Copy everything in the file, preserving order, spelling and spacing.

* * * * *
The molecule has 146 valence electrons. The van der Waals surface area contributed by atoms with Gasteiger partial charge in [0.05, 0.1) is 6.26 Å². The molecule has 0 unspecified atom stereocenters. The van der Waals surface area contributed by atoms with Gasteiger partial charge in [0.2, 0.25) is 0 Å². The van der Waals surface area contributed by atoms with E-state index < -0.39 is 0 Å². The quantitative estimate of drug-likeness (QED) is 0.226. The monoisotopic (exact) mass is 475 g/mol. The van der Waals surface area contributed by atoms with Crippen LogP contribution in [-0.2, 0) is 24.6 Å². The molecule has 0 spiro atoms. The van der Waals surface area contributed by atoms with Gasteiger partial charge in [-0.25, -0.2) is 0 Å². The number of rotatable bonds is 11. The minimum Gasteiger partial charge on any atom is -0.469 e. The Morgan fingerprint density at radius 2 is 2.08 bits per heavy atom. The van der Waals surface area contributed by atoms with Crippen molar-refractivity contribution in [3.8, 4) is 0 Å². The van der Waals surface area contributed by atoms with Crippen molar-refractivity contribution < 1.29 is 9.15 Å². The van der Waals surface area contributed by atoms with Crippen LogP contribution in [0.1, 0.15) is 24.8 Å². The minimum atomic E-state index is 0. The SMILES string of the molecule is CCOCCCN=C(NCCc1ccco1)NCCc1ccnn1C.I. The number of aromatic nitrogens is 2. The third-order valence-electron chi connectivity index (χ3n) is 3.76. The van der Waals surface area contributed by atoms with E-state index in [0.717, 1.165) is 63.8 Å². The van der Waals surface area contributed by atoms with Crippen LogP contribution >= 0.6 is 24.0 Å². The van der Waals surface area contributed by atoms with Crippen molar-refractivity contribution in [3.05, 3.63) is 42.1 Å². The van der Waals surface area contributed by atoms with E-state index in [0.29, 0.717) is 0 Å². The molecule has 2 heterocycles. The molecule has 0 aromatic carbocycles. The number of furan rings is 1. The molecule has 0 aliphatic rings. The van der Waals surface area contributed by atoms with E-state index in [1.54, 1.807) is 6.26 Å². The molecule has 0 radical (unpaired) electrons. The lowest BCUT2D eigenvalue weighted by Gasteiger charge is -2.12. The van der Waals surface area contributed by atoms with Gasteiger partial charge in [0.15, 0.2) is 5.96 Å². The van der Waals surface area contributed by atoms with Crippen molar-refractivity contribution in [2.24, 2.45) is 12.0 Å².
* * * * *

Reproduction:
The molecule has 146 valence electrons. The van der Waals surface area contributed by atoms with Gasteiger partial charge in [0.05, 0.1) is 6.26 Å². The molecule has 0 unspecified atom stereocenters. The van der Waals surface area contributed by atoms with Gasteiger partial charge in [0.2, 0.25) is 0 Å². The van der Waals surface area contributed by atoms with E-state index < -0.39 is 0 Å². The quantitative estimate of drug-likeness (QED) is 0.226. The monoisotopic (exact) mass is 475 g/mol. The van der Waals surface area contributed by atoms with Crippen LogP contribution in [-0.2, 0) is 24.6 Å². The molecule has 0 spiro atoms. The van der Waals surface area contributed by atoms with Gasteiger partial charge in [-0.25, -0.2) is 0 Å². The number of rotatable bonds is 11. The minimum Gasteiger partial charge on any atom is -0.469 e. The Morgan fingerprint density at radius 2 is 2.08 bits per heavy atom. The van der Waals surface area contributed by atoms with Crippen molar-refractivity contribution in [3.8, 4) is 0 Å². The van der Waals surface area contributed by atoms with Crippen molar-refractivity contribution < 1.29 is 9.15 Å². The van der Waals surface area contributed by atoms with Crippen LogP contribution in [0.1, 0.15) is 24.8 Å². The minimum atomic E-state index is 0. The SMILES string of the molecule is CCOCCCN=C(NCCc1ccco1)NCCc1ccnn1C.I. The number of aromatic nitrogens is 2. The third-order valence-electron chi connectivity index (χ3n) is 3.76. The van der Waals surface area contributed by atoms with E-state index in [0.717, 1.165) is 63.8 Å². The van der Waals surface area contributed by atoms with Crippen LogP contribution >= 0.6 is 24.0 Å². The van der Waals surface area contributed by atoms with Crippen molar-refractivity contribution in [3.05, 3.63) is 42.1 Å². The van der Waals surface area contributed by atoms with E-state index in [0.29, 0.717) is 0 Å². The molecule has 2 heterocycles. The molecule has 0 aromatic carbocycles. The number of furan rings is 1. The molecule has 0 aliphatic rings. The van der Waals surface area contributed by atoms with E-state index in [1.54, 1.807) is 6.26 Å². The molecule has 0 radical (unpaired) electrons. The lowest BCUT2D eigenvalue weighted by Gasteiger charge is -2.12. The van der Waals surface area contributed by atoms with Gasteiger partial charge in [0.15, 0.2) is 5.96 Å². The van der Waals surface area contributed by atoms with Crippen molar-refractivity contribution in [2.24, 2.45) is 12.0 Å².